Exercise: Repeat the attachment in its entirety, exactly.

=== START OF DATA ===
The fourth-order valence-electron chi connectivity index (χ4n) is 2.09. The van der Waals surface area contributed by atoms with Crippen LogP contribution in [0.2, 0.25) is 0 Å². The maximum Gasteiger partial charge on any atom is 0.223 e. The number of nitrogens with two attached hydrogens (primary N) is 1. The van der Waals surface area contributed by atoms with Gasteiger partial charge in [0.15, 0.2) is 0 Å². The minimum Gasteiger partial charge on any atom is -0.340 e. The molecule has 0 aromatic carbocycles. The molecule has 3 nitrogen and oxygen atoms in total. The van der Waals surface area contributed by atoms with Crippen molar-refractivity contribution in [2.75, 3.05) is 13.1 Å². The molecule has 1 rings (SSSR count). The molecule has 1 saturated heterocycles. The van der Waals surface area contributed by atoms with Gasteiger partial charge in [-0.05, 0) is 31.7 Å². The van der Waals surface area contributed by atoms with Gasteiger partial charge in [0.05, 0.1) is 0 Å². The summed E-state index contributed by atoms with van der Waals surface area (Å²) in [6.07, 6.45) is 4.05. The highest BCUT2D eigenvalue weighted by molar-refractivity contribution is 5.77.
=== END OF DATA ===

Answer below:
The fourth-order valence-electron chi connectivity index (χ4n) is 2.09. The van der Waals surface area contributed by atoms with Crippen LogP contribution in [0.2, 0.25) is 0 Å². The maximum Gasteiger partial charge on any atom is 0.223 e. The number of nitrogens with two attached hydrogens (primary N) is 1. The van der Waals surface area contributed by atoms with Gasteiger partial charge in [0.15, 0.2) is 0 Å². The minimum Gasteiger partial charge on any atom is -0.340 e. The molecule has 0 aromatic carbocycles. The molecule has 3 nitrogen and oxygen atoms in total. The van der Waals surface area contributed by atoms with Crippen molar-refractivity contribution in [2.75, 3.05) is 13.1 Å². The molecule has 1 rings (SSSR count). The molecule has 1 saturated heterocycles. The van der Waals surface area contributed by atoms with Gasteiger partial charge in [-0.05, 0) is 31.7 Å². The van der Waals surface area contributed by atoms with Gasteiger partial charge in [0.05, 0.1) is 0 Å². The summed E-state index contributed by atoms with van der Waals surface area (Å²) in [6.07, 6.45) is 4.05. The highest BCUT2D eigenvalue weighted by molar-refractivity contribution is 5.77.